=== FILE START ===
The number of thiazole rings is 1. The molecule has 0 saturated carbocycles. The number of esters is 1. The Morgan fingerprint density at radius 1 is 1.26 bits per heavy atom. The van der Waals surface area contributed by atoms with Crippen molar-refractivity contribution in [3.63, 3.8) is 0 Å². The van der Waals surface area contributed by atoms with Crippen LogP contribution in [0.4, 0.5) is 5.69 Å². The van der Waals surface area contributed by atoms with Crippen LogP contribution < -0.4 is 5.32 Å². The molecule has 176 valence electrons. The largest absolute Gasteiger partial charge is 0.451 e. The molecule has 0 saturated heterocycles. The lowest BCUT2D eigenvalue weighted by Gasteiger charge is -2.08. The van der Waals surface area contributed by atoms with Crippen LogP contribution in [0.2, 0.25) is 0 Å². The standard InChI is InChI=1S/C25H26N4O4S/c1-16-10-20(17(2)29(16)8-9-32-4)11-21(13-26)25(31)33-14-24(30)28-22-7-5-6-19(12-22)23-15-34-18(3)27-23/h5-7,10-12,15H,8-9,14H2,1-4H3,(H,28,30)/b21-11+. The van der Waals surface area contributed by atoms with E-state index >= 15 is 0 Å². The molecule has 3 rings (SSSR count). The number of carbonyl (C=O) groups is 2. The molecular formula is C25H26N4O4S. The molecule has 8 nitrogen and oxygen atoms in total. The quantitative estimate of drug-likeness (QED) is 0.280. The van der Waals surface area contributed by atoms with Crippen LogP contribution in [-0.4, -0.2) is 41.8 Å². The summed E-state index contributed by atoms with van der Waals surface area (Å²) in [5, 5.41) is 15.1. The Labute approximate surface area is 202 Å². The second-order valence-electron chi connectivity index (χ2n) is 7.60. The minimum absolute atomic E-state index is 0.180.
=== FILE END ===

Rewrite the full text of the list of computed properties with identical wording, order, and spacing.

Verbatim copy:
The number of thiazole rings is 1. The molecule has 0 saturated carbocycles. The number of esters is 1. The Morgan fingerprint density at radius 1 is 1.26 bits per heavy atom. The van der Waals surface area contributed by atoms with Crippen molar-refractivity contribution in [3.63, 3.8) is 0 Å². The van der Waals surface area contributed by atoms with Crippen LogP contribution in [0.4, 0.5) is 5.69 Å². The van der Waals surface area contributed by atoms with Crippen LogP contribution < -0.4 is 5.32 Å². The molecule has 176 valence electrons. The largest absolute Gasteiger partial charge is 0.451 e. The molecule has 0 saturated heterocycles. The lowest BCUT2D eigenvalue weighted by Gasteiger charge is -2.08. The van der Waals surface area contributed by atoms with Crippen LogP contribution in [0.2, 0.25) is 0 Å². The standard InChI is InChI=1S/C25H26N4O4S/c1-16-10-20(17(2)29(16)8-9-32-4)11-21(13-26)25(31)33-14-24(30)28-22-7-5-6-19(12-22)23-15-34-18(3)27-23/h5-7,10-12,15H,8-9,14H2,1-4H3,(H,28,30)/b21-11+. The van der Waals surface area contributed by atoms with E-state index >= 15 is 0 Å². The molecule has 3 rings (SSSR count). The number of carbonyl (C=O) groups is 2. The molecular formula is C25H26N4O4S. The molecule has 8 nitrogen and oxygen atoms in total. The quantitative estimate of drug-likeness (QED) is 0.280. The van der Waals surface area contributed by atoms with Crippen LogP contribution in [-0.4, -0.2) is 41.8 Å². The summed E-state index contributed by atoms with van der Waals surface area (Å²) in [5, 5.41) is 15.1. The Labute approximate surface area is 202 Å². The second-order valence-electron chi connectivity index (χ2n) is 7.60. The minimum absolute atomic E-state index is 0.180.